At first it's hard to recognize Larry David, star of the HBO film "Clear History," underneath the scraggly mop of hair and frizzy beard he dons at the beginning of the movie.
But everything else about the comedy is instantly familiar of David's particular brand of humor – the neuroses, the zaniness, the unceasing sense of, "Are you kidding me?"He ditches the coif pretty quickly, and "Clear History" might as well be a feature-length episode of "Curb Your Enthusiasm." But allowed to lag a full hour and 40 minutes, it doesn't work quite as well.
David plays a character one shade apart from the caricature of himself he plays on "Curb." Nathan Flomm is anal, trite, and self-centered – the type of guy who wishes electrical outlets were installed at eye level, who can't stand when silverware is placed directly on a table rather than on a napkin and who will openly criticize someone for only washing her hair once a week.
Not surprisingly, he is also the type a guy who would walk away from a Silicon Valley start-up company – just as it's about to make it big – over a beef with the name of its chief product. The company does make it big, and Nathan moves to Martha's Vineyard to escape the shame of burning the bridge that could have made him millions. There, he reinvents himself as "Rolly," though not really, since he's still just as anal, trite and self-centered. Years later, whatever peace his made with his decision to leave the company is disrupted when his old business partner (Jon Hamm) – now filthy rich – builds a mansion on the Vineyard.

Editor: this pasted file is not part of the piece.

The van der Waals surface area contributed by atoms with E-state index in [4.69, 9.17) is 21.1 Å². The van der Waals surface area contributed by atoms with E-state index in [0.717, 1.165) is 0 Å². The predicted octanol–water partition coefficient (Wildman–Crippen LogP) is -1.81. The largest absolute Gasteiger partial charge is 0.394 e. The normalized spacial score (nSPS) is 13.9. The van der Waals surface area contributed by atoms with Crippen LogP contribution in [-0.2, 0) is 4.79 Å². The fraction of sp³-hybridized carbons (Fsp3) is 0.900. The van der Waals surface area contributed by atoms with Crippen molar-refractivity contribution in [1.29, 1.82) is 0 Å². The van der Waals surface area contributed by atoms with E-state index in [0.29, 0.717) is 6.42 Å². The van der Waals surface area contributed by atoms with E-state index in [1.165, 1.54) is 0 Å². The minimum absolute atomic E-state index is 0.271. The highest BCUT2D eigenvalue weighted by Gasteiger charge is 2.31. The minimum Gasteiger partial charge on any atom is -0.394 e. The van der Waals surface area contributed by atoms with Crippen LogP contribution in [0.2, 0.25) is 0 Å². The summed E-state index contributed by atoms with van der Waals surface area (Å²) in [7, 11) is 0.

Anecdotally, "Clear History" is often very funny, with Nathan/Rolly often getting himself into the laughably frustrating situations that were a constant on "Curb" (and for his proxies in "Seinfeld."). However as a full-length film, it gets a little tiring. All the odds and ends wrap up as ironically as they do in an episode of "Curb Your Enthusiasm." However, 100 minutes in, you're more than ready for them to do so.
Making "Clear History" worth watching is the A-list talent it attracts, who, unlike David, play very much against their type. Michael Keaton does a pyrotechnic mad man surprisingly well. Liev Schreiber, a usually very serious actor, is hilarious as a Chechen black market explosives dealer. The gorgeous Eva Mendes is completely believable as formerly obese women only beginning to realize her newly-gained good looks. Even Kate Hudson, as Nathan's love interest, is game to play the straight man against David's antics.
If you're a fan of David's stubborn humor, "Clear History" will please you, but will take a little patience. If you're not, it will drive you up a wall. If you're not sure, you're better toeing the water with some smaller, episodic doses of David first.
'Clear History' premieres at 9 p.m., Saturday, August 10.
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